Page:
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Ferrous Iron Sensing and Responding in Pseudomonas aeruginosa


Kreamer, Naomi N. (2015) Ferrous Iron Sensing and Responding in Pseudomonas aeruginosa. Dissertation (Ph.D.), California Institute of Technology. doi:10.7907/Z9DN4324.


Controlling iron distribution is important for all organisms, and is key in bacterial pathogenesis. It has long been understood that cystic fibrosis (CF) patient sputum contains elevated iron concentrations. However, anaerobic bacteria have been isolated from CF sputum and hypoxic zones in sputum have been measured. Because ferrous iron [Fe(II)] is stable in reducing, acidic conditions, it could exist in the CF lung. I show that a two-component system, BqsRS, specifically responds to Fe(II) in the CF pathogen, Pseudomonas aeruginosa. Concurrently, a clinical study found that Fe(II) is present in CF sputum at all stages of lung function decline. Fe(II), not Fe(III) correlates with patients in the most severe disease state. Furthermore, transcripts of the newly identified BqsRS were detected in sputum. Two component systems are the main method bacteria interact with their extracellular environment. A typical two-component system contains a sensor histidine kinase, which upon activation phosphorylates a response regulator that then acts as a transcription factor to elicit a cellular response to stimuli. To explore the mechanism of BqsRS, I describe the Fe(II)-sensing RExxE motif in the sensor BqsS and determine the consensus DNA sequence BqsR binds. With the BqsR binding sequence, I identify novel regulon members through bioinformatic and molecular biology techniques. From the predicted function of new BqsR regulon members, I find that Fe(II) elicits a response that globally protects the cells against cationic stressors, including clinically relevant antibiotics. Subsequently, I use BqsR as a case study to determine if promoter outputs can accurately be predicted based only on a deep understanding of a transcriptional activator’s operator or if a broader regulatory context is required for accurate predictions at all genomic loci. This work highlights the importance of Fe(II) as a (micro)environmental factor, even in conditions typically thought of as aerobic. Since the presence of Fe(II) can alter P. aeruginosa’s antibiotic susceptibility, combining the current strategy of targeting Fe(III) with a new approach targeting Fe(II) may help eradicate infections in the CF lung in the future.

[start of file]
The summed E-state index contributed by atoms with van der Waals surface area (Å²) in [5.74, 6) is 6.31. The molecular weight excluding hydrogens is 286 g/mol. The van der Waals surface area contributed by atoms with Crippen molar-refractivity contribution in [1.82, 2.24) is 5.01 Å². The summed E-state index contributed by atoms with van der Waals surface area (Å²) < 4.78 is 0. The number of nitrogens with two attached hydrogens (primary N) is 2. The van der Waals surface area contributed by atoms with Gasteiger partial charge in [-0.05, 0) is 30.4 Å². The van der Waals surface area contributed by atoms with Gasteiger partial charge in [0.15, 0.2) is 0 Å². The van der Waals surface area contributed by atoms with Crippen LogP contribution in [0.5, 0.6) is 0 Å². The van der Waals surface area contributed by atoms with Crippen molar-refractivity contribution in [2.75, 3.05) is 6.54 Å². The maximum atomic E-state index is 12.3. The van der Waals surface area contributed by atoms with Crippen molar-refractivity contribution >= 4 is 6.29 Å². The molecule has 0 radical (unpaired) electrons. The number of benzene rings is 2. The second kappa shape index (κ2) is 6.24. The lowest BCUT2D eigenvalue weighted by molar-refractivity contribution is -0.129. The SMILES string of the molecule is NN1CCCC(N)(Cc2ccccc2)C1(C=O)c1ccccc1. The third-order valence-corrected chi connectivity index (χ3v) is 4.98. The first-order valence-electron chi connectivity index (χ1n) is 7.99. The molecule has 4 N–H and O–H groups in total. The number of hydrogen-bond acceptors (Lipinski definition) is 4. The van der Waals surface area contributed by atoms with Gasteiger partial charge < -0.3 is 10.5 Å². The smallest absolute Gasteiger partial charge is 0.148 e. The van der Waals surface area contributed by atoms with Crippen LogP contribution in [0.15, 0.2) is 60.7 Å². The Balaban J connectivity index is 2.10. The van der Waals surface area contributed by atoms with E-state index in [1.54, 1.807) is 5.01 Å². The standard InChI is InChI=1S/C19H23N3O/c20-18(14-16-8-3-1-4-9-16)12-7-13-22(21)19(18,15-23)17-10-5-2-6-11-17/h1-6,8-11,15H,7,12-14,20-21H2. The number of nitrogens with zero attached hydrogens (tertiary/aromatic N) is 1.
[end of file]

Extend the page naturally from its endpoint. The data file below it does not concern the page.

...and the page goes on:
Item Type:Thesis (Dissertation (Ph.D.))
Subject Keywords:Pseudomonas, iron, cystic fibrosis, two-component systems, regulatory networks
Degree Grantor:California Institute of Technology
Division:Biology and Biological Engineering
Major Option:Biochemistry and Molecular Biophysics
Thesis Availability:Public (worldwide access)
Research Advisor(s):
  • Newman, Dianne K.
Thesis Committee:
  • Gray, Harry B. (chair)
  • Rees, Douglas C.
  • Shan, Shu-ou
  • Phillips, Robert B.
  • Newman, Dianne K.
Defense Date:16 March 2015
Additional Information:The Caltech Option "Biochemistry and Molecular Biophysics" is considered an Interdisciplinary Program. The author studied in both the Biology and Biological Engineering (BBE) and the Chemistry and Chemical Engineering (CCE) divisions to earn her degree. She is listed under BBE in the 2015 Commencement program.
Funding AgencyGrant Number
National Science FoundationUNSPECIFIED
National Institutes of Health (NIH)UNSPECIFIED
Record Number:CaltechTHESIS:03092015-135659710
Persistent URL:
Related URLs:
URLURL TypeDescription adapted for ch. 2 adapted for ch. 3
Default Usage Policy:No commercial reproduction, distribution, display or performance rights in this work are provided.
ID Code:8777
Deposited By: Naomi Kreamer
Deposited On:06 Oct 2016 16:11
Last Modified:08 Nov 2023 00:46

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